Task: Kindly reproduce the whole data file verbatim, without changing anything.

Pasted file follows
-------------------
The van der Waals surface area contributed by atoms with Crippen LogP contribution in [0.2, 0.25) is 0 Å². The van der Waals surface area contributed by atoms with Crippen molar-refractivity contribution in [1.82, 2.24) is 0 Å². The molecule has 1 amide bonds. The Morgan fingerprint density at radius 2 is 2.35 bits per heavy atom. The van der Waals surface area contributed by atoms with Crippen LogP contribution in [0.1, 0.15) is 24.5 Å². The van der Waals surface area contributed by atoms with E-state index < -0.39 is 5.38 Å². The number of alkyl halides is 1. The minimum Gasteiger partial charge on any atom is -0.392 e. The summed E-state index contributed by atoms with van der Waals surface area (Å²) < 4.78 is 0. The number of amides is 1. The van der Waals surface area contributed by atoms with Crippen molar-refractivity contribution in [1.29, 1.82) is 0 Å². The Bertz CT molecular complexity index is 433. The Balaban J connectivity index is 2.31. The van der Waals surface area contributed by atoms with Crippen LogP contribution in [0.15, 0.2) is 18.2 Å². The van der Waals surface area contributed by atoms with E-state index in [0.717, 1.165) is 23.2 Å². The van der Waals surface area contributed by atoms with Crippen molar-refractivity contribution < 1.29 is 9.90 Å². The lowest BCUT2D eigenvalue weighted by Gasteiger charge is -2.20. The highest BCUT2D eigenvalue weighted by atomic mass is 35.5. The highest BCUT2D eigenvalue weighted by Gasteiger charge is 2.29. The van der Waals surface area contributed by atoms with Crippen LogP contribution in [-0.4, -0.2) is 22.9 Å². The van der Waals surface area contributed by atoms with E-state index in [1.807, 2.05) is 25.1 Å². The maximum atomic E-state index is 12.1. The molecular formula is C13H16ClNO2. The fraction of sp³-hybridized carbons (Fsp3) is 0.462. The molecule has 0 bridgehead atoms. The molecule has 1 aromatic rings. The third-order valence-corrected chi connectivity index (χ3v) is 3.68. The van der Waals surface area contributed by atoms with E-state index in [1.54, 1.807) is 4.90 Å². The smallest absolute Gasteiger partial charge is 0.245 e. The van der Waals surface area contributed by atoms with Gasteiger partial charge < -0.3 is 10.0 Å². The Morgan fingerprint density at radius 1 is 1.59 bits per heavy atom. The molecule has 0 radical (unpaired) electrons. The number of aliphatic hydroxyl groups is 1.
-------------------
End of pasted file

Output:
The van der Waals surface area contributed by atoms with Crippen LogP contribution in [0.2, 0.25) is 0 Å². The van der Waals surface area contributed by atoms with Crippen molar-refractivity contribution in [1.82, 2.24) is 0 Å². The molecule has 1 amide bonds. The Morgan fingerprint density at radius 2 is 2.35 bits per heavy atom. The van der Waals surface area contributed by atoms with Crippen LogP contribution in [0.1, 0.15) is 24.5 Å². The van der Waals surface area contributed by atoms with E-state index < -0.39 is 5.38 Å². The number of alkyl halides is 1. The minimum Gasteiger partial charge on any atom is -0.392 e. The summed E-state index contributed by atoms with van der Waals surface area (Å²) < 4.78 is 0. The number of amides is 1. The van der Waals surface area contributed by atoms with Crippen molar-refractivity contribution in [1.29, 1.82) is 0 Å². The Bertz CT molecular complexity index is 433. The Balaban J connectivity index is 2.31. The van der Waals surface area contributed by atoms with Crippen LogP contribution in [0.15, 0.2) is 18.2 Å². The van der Waals surface area contributed by atoms with E-state index in [0.717, 1.165) is 23.2 Å². The van der Waals surface area contributed by atoms with Crippen molar-refractivity contribution < 1.29 is 9.90 Å². The lowest BCUT2D eigenvalue weighted by Gasteiger charge is -2.20. The highest BCUT2D eigenvalue weighted by atomic mass is 35.5. The highest BCUT2D eigenvalue weighted by Gasteiger charge is 2.29. The van der Waals surface area contributed by atoms with Crippen LogP contribution in [-0.4, -0.2) is 22.9 Å². The van der Waals surface area contributed by atoms with E-state index in [1.807, 2.05) is 25.1 Å². The maximum atomic E-state index is 12.1. The molecular formula is C13H16ClNO2. The fraction of sp³-hybridized carbons (Fsp3) is 0.462. The molecule has 0 bridgehead atoms. The molecule has 1 aromatic rings. The third-order valence-corrected chi connectivity index (χ3v) is 3.68. The van der Waals surface area contributed by atoms with E-state index in [1.54, 1.807) is 4.90 Å². The smallest absolute Gasteiger partial charge is 0.245 e. The van der Waals surface area contributed by atoms with Gasteiger partial charge < -0.3 is 10.0 Å². The Morgan fingerprint density at radius 1 is 1.59 bits per heavy atom. The molecule has 0 radical (unpaired) electrons. The number of aliphatic hydroxyl groups is 1.